Apple (NASDAQ:AAPL) announced that its "iOS in the Car" program has been rebranded "CarPlay" and that it will bring iOS into cars from Ferrari, Mercedes-Benz and Volvo this week, with more automakers set to launch the service later this year.
Apple's CarPlay will allow users to access a number of iOS services.
Apple unveiled CarPlay at an auto show in Geneva, Switzerland, and the service will be available as an update to iOS 7. It will work with Lightning-enabled iPhones, including iPhone 5s, iPhone 5c and iPhone 5. CarPlay will be available in select cars shipping in 2014.
Though it did not say when the service would be coming to other cars, Apple named a large roster of future partners including BMW Group, Ford Motor Co., General Motors, Honda, Hyundai, Jaguar Land Rover, Kia, Mitsubishi, Nissan, PSA Peugeot Citroën, Subaru, Suzuki and Toyota.
The CarPlay service connects to iPhones, and via Siri lets users access contacts, make calls, return missed calls or listen to voicemails. Siri can also respond to messages through voice commands, and integrates with Apple Maps to provide spoken turn-by-turn directions. It can also anticipate destinations based on recent trips via contacts, emails or texts, and provides routing instructions, traffic conditions and estimated time of arrival. CarPlay also gives uses access to all of their music, podcasts, audiobooks and iTunes Radio, and also supports a handful of third-party audio apps, including Spotify and iHeartRadio.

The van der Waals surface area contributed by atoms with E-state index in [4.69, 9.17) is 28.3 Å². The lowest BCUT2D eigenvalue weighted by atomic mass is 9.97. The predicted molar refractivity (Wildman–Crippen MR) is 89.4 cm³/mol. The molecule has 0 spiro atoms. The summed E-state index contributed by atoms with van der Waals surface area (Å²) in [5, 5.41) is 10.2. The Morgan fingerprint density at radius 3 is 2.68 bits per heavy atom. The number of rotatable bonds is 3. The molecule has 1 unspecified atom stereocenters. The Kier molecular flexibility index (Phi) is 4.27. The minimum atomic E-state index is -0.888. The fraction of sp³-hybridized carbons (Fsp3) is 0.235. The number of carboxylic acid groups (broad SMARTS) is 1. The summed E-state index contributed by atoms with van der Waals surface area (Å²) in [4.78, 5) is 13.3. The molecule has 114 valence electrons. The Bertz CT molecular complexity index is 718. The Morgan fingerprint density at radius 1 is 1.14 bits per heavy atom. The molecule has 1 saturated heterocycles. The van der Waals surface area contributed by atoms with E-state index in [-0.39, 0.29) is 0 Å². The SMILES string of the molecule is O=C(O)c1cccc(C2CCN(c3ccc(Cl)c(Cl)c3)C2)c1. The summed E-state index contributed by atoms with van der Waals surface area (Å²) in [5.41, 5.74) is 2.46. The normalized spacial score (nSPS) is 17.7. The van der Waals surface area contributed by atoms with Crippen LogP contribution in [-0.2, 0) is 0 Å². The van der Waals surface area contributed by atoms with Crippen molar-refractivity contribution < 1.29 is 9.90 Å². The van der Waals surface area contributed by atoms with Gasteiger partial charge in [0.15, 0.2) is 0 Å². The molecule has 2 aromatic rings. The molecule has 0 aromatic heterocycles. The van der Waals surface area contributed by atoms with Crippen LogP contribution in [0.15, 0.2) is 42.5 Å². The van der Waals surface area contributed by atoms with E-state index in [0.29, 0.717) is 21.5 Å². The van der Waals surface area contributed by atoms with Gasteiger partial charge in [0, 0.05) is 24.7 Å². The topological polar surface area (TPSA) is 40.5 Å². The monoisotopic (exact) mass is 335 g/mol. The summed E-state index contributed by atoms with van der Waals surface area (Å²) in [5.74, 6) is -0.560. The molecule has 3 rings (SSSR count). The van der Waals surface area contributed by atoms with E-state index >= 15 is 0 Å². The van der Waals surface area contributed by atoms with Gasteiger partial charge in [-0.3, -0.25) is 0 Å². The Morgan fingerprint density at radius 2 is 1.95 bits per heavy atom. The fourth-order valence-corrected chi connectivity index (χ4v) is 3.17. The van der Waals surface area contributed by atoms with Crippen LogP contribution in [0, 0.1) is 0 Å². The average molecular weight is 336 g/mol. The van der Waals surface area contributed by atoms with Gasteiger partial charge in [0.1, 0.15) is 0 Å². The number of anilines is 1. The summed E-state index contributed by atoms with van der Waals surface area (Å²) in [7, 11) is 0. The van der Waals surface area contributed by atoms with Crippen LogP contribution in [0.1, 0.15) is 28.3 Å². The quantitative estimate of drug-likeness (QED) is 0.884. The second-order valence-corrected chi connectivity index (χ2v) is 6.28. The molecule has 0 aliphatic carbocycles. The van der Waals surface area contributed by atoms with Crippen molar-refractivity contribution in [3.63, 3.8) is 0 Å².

Apple first discussed CarPlay at its developer conference last year when it was called iOS in the Car. The service is just one of many targeting the connected car market.
In January Google (NASDAQ:GOOG, launched a new partnership with a number of automakers to bring its Android mobile operating system into connected cars. The alliance, called the Open Automotive Alliance, mirrors the company's Open Handset Alliance for Android. The initial OAA members include Audi, GM, Honda, Hyundai and chipmaker Nvidia. The have companies said they are committed to bringing the Android platform to cars starting in 2014, and that they will use an open development model and common platform to innovate faster. Qualcomm (NASDAQ:QCOM) is working with Google in the connected car market, though the chip giant is not yet ready to join the OAA.
Microsoft (NASDAQ:MSFT) and BlackBerry (NASDAQ:BBRY), via its QNX subsidiary, are also aggressively pursuing connected car opportunities.
- see this release
- see this Apple webpage
- see this The Verge article
- see this WSJ article (sub. req.)
- see this Re/code article
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